“Community banks are fully committed to fair lending and strongly oppose discrimination prohibited under laws such as the Fair Housing Act and Equal Credit Opportunity Act,” Cameron Fine, ICBA president and CEO, said. “However, community banks are experiencing enforcement overreach that diverts an abundance of resources from serving their local communities to complying with and responding to unwarranted fair lending allegations.”
Community banks support the use of consistent and transparent standards to regulate evaluate lending practices, but groundless claims, prolonged enforcement actions, and unnecessary litigation hurt community banks and their customers, ICBA said. It also undermines the availability of credit in local communities.
In its statement, ICBA mentioned what it calls a baseless claim by the Justice Department against 110-year old, family-owned KleinBank, that has never been cited for fair lending violations. The Justice Department penalized the bank for not marketing to or having branch offices in nearby Minneapolis or St. Paul, Minnesota. Requiring community banks to expand their market presence would, in effect, cause them to alter their business models. This type of action attacks the community banking model, whereby they serve their local communities and are not forced to expand their market presence into neighboring cities and counties.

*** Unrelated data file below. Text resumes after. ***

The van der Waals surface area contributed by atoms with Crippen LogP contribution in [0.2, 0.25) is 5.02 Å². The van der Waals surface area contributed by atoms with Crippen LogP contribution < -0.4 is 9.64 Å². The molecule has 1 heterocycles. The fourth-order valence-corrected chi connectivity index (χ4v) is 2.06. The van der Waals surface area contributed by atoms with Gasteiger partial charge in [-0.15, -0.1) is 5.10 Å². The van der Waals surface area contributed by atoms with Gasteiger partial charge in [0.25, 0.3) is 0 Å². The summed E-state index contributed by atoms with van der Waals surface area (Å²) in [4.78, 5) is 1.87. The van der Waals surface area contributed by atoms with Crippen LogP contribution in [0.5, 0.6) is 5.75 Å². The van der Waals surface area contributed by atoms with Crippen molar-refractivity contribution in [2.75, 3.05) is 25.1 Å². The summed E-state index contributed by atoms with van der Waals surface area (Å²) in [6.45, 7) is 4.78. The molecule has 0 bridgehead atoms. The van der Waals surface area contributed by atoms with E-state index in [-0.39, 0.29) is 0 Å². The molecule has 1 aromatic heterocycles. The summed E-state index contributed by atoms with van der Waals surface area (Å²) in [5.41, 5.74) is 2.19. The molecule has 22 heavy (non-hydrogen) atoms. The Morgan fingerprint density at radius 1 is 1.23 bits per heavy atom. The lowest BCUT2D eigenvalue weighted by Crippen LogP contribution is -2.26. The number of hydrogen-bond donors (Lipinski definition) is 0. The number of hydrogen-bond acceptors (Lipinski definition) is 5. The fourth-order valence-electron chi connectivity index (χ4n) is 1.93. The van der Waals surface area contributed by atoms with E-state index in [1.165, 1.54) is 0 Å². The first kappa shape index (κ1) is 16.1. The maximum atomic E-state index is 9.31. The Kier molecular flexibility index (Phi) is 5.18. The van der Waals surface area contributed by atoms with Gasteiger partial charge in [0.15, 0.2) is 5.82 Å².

ICBA represents nearly 6,000 community banks of all sizes and charters in the United States.